The concept of using driftsondes to take measurements over remote but scientifically important locations around the globe came from THORPEX, a 10-year global program to accelerate improvements in the prediction of high-impact weather. The Niger launches this year are in conjunction with the African Monsoon Multidisciplinary Analysis, a $50 million long-term research effort initiated by French scientists to study the weather and climate over West Africa.

In addition to tracking potential hurricanes, the driftsondes will gather bird's-eye data on surges of hot, dry air that cascade into the Atlantic from the Sahel region of Africa. These surges carry huge amounts of dust as far west as Florida, influencing air chemistry, upper-ocean biology, and Atlantic weather systems.

David Hosansky | EurekAlert!
Further information:
http://www.ucar.edu

More articles from Earth Sciences:

nachricht GPM sees deadly tornadic storms moving through US Southeast
01.12.2016 | NASA/Goddard Space Flight Center

nachricht Cyclic change within magma reservoirs significantly affects the explosivity of volcanic eruptions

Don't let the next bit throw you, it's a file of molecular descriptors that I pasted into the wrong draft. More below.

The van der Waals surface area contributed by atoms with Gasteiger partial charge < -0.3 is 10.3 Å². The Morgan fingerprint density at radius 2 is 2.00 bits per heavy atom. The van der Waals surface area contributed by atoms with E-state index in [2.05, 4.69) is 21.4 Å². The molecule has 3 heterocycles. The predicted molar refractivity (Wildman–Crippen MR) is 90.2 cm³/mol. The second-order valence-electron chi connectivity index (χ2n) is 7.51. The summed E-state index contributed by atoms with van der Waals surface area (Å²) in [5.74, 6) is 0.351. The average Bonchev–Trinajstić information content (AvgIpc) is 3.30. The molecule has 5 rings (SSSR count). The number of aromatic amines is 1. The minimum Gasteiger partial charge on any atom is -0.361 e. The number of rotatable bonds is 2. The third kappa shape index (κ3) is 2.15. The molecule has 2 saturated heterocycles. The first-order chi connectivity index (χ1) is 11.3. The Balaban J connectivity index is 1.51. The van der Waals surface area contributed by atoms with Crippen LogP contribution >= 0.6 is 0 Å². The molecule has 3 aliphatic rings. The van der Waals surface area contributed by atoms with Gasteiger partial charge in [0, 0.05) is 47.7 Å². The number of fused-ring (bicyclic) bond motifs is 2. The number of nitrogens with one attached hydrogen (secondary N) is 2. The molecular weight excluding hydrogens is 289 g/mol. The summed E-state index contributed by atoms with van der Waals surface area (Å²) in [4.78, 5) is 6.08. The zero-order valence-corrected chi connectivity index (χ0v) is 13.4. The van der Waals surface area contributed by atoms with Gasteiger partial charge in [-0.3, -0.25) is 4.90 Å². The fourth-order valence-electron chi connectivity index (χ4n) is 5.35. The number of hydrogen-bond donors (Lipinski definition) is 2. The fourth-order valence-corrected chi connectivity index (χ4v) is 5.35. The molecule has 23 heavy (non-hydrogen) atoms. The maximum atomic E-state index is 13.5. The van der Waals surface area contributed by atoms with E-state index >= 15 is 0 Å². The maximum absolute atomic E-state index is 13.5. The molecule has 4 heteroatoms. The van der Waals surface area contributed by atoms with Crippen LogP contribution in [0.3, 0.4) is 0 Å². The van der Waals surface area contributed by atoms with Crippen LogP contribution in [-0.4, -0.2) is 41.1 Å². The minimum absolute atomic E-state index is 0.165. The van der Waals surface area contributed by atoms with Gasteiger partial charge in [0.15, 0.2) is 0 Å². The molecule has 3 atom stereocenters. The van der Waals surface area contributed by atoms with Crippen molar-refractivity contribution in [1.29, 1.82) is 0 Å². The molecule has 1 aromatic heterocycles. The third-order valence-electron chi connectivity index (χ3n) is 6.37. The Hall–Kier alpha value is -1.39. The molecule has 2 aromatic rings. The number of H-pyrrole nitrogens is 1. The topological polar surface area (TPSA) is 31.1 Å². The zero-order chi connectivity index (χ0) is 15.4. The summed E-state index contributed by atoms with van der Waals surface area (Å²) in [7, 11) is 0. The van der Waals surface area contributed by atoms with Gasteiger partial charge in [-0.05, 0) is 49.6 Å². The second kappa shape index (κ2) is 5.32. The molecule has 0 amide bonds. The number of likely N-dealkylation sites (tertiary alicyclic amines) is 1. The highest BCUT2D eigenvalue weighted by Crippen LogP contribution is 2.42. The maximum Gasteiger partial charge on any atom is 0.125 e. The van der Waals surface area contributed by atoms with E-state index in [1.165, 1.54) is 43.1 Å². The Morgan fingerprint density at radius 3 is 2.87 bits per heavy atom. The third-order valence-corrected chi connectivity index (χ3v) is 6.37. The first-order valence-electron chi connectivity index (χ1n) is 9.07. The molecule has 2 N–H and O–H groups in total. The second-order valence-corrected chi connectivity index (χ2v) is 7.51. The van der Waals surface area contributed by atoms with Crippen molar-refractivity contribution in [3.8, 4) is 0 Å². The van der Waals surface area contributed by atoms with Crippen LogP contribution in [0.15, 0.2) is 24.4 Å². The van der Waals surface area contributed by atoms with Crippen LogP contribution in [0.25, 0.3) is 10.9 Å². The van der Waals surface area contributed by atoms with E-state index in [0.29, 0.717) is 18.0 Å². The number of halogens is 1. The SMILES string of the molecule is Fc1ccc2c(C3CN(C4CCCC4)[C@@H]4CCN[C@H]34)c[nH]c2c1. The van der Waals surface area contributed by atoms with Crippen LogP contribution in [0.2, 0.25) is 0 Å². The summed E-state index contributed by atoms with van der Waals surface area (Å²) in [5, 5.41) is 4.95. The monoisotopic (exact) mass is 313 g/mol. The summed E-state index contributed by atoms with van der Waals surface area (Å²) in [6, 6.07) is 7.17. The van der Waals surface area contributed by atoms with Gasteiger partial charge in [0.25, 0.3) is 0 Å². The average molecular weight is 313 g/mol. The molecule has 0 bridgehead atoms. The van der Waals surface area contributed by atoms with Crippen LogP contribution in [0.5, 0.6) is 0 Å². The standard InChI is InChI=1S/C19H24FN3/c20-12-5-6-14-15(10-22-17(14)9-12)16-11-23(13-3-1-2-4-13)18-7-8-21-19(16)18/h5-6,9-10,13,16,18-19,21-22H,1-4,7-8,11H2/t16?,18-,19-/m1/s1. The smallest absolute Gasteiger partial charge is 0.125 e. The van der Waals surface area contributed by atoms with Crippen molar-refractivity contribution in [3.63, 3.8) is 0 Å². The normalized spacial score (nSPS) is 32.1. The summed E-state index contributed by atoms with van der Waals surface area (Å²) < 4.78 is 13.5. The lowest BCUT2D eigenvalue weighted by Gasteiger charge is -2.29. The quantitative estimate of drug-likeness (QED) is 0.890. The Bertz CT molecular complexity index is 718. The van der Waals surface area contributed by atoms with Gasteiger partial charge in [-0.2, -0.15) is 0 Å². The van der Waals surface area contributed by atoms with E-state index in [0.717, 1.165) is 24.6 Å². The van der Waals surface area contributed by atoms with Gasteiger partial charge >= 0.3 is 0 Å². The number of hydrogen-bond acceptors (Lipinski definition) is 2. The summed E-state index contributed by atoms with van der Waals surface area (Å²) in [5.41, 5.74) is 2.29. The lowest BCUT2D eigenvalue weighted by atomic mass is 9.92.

30.11.2016 | Johannes Gutenberg-Universität Mainz

All articles from Earth Sciences >>>

The most recent press releases about innovation >>>

Die letzten 5 Focus-News des innovations-reports im Überblick:

Im Focus: Novel silicon etching technique crafts 3-D gradient refractive index micro-optics

A multi-institutional research collaboration has created a novel approach for fabricating three-dimensional micro-optics through the shape-defined formation of porous silicon (PSi), with broad impacts in integrated optoelectronics, imaging, and photovoltaics.

Working with colleagues at Stanford and The Dow Chemical Company, researchers at the University of Illinois at Urbana-Champaign fabricated 3-D birefringent...

Im Focus: Quantum Particles Form Droplets

In experiments with magnetic atoms conducted at extremely low temperatures, scientists have demonstrated a unique phase of matter: The atoms form a new type of quantum liquid or quantum droplet state. These so called quantum droplets may preserve their form in absence of external confinement because of quantum effects. The joint team of experimental physicists from Innsbruck and theoretical physicists from Hannover report on their findings in the journal Physical Review X.

“Our Quantum droplets are in the gas phase but they still drop like a rock,” explains experimental physicist Francesca Ferlaino when talking about the...